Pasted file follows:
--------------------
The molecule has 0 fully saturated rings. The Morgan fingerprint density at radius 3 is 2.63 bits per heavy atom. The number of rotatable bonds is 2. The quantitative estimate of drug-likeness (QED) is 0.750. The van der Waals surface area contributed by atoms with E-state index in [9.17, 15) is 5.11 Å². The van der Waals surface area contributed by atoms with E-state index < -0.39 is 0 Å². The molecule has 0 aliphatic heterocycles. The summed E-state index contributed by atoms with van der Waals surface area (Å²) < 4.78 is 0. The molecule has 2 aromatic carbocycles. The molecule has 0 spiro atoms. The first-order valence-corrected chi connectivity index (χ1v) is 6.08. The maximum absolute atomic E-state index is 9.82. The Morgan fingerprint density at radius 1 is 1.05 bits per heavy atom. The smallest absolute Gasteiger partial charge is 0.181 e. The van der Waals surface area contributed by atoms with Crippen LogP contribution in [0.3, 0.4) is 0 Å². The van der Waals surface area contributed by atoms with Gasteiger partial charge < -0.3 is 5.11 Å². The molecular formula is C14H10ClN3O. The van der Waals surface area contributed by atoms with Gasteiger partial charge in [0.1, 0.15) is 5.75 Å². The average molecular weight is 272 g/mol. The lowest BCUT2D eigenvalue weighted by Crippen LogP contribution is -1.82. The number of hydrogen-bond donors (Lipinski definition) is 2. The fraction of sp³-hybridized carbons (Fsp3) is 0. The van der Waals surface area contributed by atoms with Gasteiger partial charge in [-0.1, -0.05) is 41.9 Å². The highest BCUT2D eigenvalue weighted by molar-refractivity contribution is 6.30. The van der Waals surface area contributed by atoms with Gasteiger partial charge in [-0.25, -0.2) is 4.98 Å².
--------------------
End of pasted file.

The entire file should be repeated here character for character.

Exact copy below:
The molecule has 0 fully saturated rings. The Morgan fingerprint density at radius 3 is 2.63 bits per heavy atom. The number of rotatable bonds is 2. The quantitative estimate of drug-likeness (QED) is 0.750. The van der Waals surface area contributed by atoms with E-state index in [9.17, 15) is 5.11 Å². The van der Waals surface area contributed by atoms with E-state index < -0.39 is 0 Å². The molecule has 0 aliphatic heterocycles. The summed E-state index contributed by atoms with van der Waals surface area (Å²) < 4.78 is 0. The molecule has 2 aromatic carbocycles. The molecule has 0 spiro atoms. The first-order valence-corrected chi connectivity index (χ1v) is 6.08. The maximum absolute atomic E-state index is 9.82. The Morgan fingerprint density at radius 1 is 1.05 bits per heavy atom. The smallest absolute Gasteiger partial charge is 0.181 e. The van der Waals surface area contributed by atoms with Crippen LogP contribution in [0.3, 0.4) is 0 Å². The van der Waals surface area contributed by atoms with Gasteiger partial charge < -0.3 is 5.11 Å². The molecular formula is C14H10ClN3O. The van der Waals surface area contributed by atoms with Gasteiger partial charge in [0.1, 0.15) is 5.75 Å². The average molecular weight is 272 g/mol. The lowest BCUT2D eigenvalue weighted by Crippen LogP contribution is -1.82. The number of hydrogen-bond donors (Lipinski definition) is 2. The fraction of sp³-hybridized carbons (Fsp3) is 0. The van der Waals surface area contributed by atoms with Gasteiger partial charge in [-0.1, -0.05) is 41.9 Å². The highest BCUT2D eigenvalue weighted by molar-refractivity contribution is 6.30. The van der Waals surface area contributed by atoms with Gasteiger partial charge in [-0.25, -0.2) is 4.98 Å².